March 31, 2010

CANADA: Ontario to regulate retirement homes for first time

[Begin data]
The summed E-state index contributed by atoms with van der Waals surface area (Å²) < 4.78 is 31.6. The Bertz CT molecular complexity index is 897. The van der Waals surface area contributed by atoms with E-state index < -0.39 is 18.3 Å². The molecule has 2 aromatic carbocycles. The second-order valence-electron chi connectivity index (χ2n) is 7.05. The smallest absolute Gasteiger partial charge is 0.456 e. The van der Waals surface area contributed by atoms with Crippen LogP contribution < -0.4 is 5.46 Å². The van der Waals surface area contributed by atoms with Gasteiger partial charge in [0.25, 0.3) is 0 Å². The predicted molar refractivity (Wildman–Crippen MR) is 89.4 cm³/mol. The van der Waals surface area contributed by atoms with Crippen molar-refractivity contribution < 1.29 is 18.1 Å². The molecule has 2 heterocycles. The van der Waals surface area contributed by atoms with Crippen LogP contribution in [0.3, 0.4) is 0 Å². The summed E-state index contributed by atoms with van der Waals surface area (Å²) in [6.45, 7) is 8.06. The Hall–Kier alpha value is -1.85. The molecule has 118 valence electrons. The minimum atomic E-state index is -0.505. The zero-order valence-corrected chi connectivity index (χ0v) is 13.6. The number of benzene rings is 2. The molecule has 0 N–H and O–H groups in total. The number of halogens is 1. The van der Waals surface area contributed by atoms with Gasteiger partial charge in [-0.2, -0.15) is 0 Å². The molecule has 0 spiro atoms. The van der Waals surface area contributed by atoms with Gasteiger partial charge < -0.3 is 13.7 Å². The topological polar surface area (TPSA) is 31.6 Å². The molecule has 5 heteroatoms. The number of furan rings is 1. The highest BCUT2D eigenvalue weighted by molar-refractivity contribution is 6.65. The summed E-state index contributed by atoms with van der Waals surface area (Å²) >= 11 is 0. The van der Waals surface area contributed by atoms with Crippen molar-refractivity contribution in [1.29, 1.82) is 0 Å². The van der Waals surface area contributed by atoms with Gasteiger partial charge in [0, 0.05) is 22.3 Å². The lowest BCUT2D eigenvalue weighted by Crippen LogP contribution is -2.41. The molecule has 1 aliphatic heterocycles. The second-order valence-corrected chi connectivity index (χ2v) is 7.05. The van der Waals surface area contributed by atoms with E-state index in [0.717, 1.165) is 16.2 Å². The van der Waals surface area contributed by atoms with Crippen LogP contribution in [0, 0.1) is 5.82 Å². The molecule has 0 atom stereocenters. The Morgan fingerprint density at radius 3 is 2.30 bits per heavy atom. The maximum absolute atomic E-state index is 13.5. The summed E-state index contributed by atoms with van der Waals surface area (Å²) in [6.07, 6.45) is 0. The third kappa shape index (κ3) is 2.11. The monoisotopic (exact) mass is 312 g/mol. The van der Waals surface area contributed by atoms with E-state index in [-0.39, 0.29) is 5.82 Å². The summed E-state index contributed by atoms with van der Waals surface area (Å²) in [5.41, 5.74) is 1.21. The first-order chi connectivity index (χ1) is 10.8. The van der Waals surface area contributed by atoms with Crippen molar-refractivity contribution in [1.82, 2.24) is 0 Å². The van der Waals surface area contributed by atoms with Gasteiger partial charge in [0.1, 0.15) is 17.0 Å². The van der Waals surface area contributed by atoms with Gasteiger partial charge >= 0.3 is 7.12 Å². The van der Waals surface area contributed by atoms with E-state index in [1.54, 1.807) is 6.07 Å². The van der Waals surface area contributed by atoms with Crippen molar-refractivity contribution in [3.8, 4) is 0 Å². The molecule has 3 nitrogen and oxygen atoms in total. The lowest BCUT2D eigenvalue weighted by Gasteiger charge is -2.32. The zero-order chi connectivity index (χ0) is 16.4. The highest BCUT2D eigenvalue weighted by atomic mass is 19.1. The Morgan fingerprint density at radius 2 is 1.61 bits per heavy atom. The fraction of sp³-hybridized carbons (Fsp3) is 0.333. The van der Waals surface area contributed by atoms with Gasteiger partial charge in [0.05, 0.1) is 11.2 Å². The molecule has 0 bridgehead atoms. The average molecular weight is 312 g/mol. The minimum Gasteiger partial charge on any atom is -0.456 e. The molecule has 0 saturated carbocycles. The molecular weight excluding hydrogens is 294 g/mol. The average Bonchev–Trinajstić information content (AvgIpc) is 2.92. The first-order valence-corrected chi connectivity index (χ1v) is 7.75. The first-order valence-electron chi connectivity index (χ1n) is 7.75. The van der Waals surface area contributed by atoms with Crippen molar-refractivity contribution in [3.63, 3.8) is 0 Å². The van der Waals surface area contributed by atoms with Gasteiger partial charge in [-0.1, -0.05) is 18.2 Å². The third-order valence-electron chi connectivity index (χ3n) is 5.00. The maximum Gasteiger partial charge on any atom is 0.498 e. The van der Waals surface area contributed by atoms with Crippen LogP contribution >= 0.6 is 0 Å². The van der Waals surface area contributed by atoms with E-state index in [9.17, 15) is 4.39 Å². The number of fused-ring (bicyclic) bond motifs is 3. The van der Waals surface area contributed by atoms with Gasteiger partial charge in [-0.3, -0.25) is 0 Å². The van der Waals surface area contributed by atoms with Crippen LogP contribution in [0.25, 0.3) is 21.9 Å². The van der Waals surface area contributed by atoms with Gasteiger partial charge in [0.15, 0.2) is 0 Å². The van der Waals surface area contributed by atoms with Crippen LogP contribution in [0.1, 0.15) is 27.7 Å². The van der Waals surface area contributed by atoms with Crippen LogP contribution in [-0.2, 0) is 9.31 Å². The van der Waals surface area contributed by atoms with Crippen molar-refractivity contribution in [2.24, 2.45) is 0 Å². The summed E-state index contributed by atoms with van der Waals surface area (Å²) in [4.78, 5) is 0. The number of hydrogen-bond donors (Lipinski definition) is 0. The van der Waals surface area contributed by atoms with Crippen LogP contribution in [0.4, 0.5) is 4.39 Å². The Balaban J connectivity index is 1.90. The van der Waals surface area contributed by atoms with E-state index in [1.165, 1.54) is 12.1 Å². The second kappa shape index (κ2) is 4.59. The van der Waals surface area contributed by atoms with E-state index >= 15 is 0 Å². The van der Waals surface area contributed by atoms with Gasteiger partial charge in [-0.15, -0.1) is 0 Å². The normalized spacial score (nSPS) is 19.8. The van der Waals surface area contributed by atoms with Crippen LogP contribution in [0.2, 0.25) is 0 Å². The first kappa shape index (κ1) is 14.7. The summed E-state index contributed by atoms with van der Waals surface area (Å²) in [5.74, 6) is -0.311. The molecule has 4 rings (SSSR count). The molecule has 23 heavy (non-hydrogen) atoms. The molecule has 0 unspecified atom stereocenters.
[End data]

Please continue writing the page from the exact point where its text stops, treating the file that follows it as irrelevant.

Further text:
. SCARBOROUGH, Ontario / CTV Television / Health / / March 31, 2010 Ontario to regulate retirement homes for first time; residents to get rights By Keith Leslie And Romina Maurino, The Canadian Press Retirement homes in Ontario would face licensing and regulation for the first time under proposed legislation, the government said Tuesday. Regulations would enforce care and safety standards, mandate emergency plans and inflection-control programs as well as police background checks for staff. Residents of retirement homes would also get a new set of rights, including the right to know the true cost of care and the right to live in an environment with zero tolerance for abuse or neglect. "Many retirement homes do their very best to give their residents the comfort of knowing that they're living in a safe environment; other retirement-home residents are not so lucky," Gerry Phillips, the minister responsible for seniors, said in introducing the bill Tuesday. "Imagine not having the information you need to make decisions about your own care, imagine not having any recourse for making your home better and no one to talk to when your rights are not respected." The bill defines a retirement home as one where at least six unrelated residents, primarily aged 65 and over, purchase accommodation and care. Unlike Ontario nursing homes, which receive government funding to provide medical care to elderly patients, retirement homes are privately operated and are not regulated. Progressive Conservative critic Gerry Martiniuk said the bill didn't go far enough to meet the needs of seniors who really need more long-term care beds. "My fear is that by regulating retirement homes, seniors will be moved from hospitals to these homes, where the level of care they require may not be available," Martiniuk said. "Regulating retirement homes may be a good idea, but it totally ignores the real problem, and it's the cheap way of getting patients out of hospitals." The lack of nursing home beds in Ontario was thrown into sharp relief recently when Ottawa's chief coroner reported that the lower level of care offered at a retirement home contributed to the death of a 92-year-old woman. The woman had moved out of hospital and into a retirement home while waiting for a bed to open at a nursing home. NDP critic Paul Miller said he was happy to see some administrative changes and higher scrutiny in the bill, but said the key issue of mandatory sprinkler systems shouldn't have been ignored. "This government needs to finally step up to the plate for seniors and ensure that funding for retirement homes in Ontario be fully equipped with operational sprinkler system," Miller said. There are an estimated 43,000 seniors living in about 700 retirement homes across Ontario. Phillips said recently that Ontario's rapidly aging population had spurred the government to regulate retirement homes. Recent estimates project the seniors population in Ontario will double in the next 16 years. [rc] © 2010 CTV Globe Media